Great, low-cost opportunity to learn more about high tunnel/hoophouse production.
Learn more about pest management in season extension production systems such as high tunnels by registering for a new webinar series offered in November.
The series is sponsored by the Great Lakes Vegetable Working Group, the University of Illinois Extension, and a Sustainable Agriculture Research and Education Professional Development grant. Presenters will include experts from The Ohio State University, Michigan State University, Cornell University, University of Vermont, Pennsylvania State University, University of Illinois, Purdue University, and the Natural Resource Conservation Service (NRCS).
There will be five webinars of 1-2 hours produced on Nov. 1, 3, 8, 16 and 18. The first three webinars will be an introduction to pest management in various season extension systems, focusing on tomatoes and winter crops. The last two webinars will be geared toward soil, water and nutrient management, plus a summary of the Environmental Quality Incentive Program (EQIP) high tunnel pilot project initiated in 2010.
Pest complexes in season extension production systems such as high tunnels are different than field-grown fruits and vegetables, and an understanding of that difference is needed to capitalize on early- and late-season markets. High-tunnel production can lengthen the growing season and provide producers with a means to enter the market earlier with high value crops.
In several states, the Natural Resource Conservation Service is providing monetary incentives and assistance through EQIP to growers who use high tunnel production systems.
"The adoption of growing crops using high tunnels provides `great potential`... to expand the availability of healthy, locally-grown crops," said Agriculture Deputy Secretary Kathleen Merrigan.
Webinar One is titled "Introduction to Pest Management for Season Extension" and will air on Nov. 1 from 6:30 p.m. to 8:30 p.m. EST (5:30-7:30 p.m. CST). Bill LaMont from Pennsylvania State University will provide an overview of season extension methods and the pros and cons of getting into season extension: low tunnels, row covers, high tunnels, greenhouses, extended storage and basic economics. Judson Reid and Meg McGrath with Cornell University will speak on basic pest management considerations in high tunnels for insects, mites and diseases, respectively. Brad Bergefurd of OSU will discuss best weed management options in high tunnels.
Webinar Two, "Pest Management of Tomatoes in High Tunnels, " will be offered on Nov. 3 from 6:30 p.m. to 8:30 p.m. EST (5:30-7:30 p.m. CST). Matt Kleinhenz of OSU will start with an overview of production systems and economics for tomatoes and other solanaceous crops. Shubin Saha of Purdue will address cultural controls, pesticide use, biocontrols and organic methods for pest and mite management of tomatoes under high tunnel production.Sally Miller of OSU will discuss cultural controls, pesticide use, grafting, and organic methods for disease management.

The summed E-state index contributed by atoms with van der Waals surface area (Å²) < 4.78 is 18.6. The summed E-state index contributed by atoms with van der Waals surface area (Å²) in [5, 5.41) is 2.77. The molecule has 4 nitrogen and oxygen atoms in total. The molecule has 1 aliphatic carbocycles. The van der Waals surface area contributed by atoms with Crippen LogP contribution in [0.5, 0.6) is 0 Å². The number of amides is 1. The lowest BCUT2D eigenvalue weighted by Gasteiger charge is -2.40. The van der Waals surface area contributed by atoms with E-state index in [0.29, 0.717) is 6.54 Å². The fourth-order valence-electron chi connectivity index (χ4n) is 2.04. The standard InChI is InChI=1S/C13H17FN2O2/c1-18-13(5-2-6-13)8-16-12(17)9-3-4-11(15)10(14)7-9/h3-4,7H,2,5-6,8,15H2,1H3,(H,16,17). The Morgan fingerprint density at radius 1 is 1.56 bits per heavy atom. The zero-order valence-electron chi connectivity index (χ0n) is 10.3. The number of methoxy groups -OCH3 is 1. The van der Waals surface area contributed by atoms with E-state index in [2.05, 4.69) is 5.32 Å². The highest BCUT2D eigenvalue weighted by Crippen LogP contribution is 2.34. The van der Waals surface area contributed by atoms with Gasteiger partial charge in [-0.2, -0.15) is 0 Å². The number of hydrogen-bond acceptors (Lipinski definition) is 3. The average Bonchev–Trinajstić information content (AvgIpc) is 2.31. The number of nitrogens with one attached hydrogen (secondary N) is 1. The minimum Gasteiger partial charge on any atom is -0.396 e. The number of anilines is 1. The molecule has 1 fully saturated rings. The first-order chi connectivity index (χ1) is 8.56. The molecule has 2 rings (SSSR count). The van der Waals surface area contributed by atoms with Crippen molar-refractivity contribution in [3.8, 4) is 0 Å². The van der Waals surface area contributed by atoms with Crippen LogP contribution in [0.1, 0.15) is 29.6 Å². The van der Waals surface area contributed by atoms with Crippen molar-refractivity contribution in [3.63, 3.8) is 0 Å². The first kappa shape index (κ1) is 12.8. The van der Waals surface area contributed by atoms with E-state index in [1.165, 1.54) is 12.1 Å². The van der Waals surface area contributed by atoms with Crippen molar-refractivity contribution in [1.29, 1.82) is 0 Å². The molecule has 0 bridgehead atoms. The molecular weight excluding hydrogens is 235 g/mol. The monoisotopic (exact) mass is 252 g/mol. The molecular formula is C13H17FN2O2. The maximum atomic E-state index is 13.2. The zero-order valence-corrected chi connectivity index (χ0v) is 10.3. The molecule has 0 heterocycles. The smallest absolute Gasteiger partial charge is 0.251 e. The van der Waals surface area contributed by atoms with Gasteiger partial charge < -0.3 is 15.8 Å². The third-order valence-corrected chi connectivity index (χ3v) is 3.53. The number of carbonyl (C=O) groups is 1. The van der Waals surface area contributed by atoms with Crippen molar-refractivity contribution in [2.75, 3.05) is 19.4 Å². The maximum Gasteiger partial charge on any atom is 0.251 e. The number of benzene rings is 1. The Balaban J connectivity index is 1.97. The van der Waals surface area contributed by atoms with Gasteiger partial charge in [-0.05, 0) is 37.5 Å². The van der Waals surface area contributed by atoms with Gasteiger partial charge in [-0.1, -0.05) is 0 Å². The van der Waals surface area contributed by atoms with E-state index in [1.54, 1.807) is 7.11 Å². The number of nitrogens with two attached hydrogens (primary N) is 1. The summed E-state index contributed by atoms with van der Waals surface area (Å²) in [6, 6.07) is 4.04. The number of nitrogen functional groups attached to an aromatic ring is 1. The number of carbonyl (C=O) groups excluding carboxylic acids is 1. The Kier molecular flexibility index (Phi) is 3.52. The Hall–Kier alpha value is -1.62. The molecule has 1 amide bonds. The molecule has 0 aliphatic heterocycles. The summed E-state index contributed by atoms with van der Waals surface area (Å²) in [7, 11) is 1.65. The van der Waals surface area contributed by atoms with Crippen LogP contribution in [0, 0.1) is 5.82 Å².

Webinar Three, "Pest Management in Winter Crops," will be held on Nov. 8 from 6:30 p.m. to 8:30 p.m. EST (5:30-7:30 p.m. CST). An overview of winter crop production systems including a discussion of economics, sanitation, plastic management, production sequences, crop selection, sanitation for simple hoophouse, greenhouse, in-ground, in container, row covers and low tunnels will be given by Adam Montri of Michigan State University. Judson Reid will cover pest and mite management for winter crops, and Ann Hazelrigg of the University of Vermont will offer disease management options for winter crops. Vegetable storage management will be covered by Matt Kleinhenz of OSU.
Webinar Four, "Management of Nutrients, Water, Soil, and Other Production Considerations in High Tunnels," and will be on Nov. 16 from 1 p.m. to 2 p.m. EST (noon-1 p.m. CST). Mike Orzolek of Penn State will be the presenter. The first 50 participants or organizations to include webinar four as part of their registration will receive a free copy of the High Tunnel Production Manual published by Penn State.
Webinar Five, "Interpreting NRCS High Tunnel Project Guidelines," will be on Nov. 18 from 1 p.m. to 2 p.m. EST (noon-1 p.m. CST). The guidelines pertaining to the high-tunnel production pilot project will be outlined and discussed by Ruth Book, state conservation engineer; Ivan Dozier, assistant state conservationist; and Brett Roberts, state agronomist, all with the NRCS in Illinois. Not all states in the North Central or North East region participate in this program, so check with your local state NRCS office for more details.
Pre-registration for this webinar series is mandatory and can be found at
http://www.surveymonkey.com/s/season_ext. The cost for the series is $30 whether you attend one or all five webinars.
Each webinar will be recorded and available on several state IPM or vegetable-oriented websites for viewing soon after its original airdate. For people who do not have a broadband connection, organizers are identifying several sites throughout each state to host the webinar series.
Visit the Great Lakes Vegetable Working Group website at
http://glvwg.ag.ohio-state.edu/index.php and click on "Projects" at the top of the page to find more information and a pre-registration link.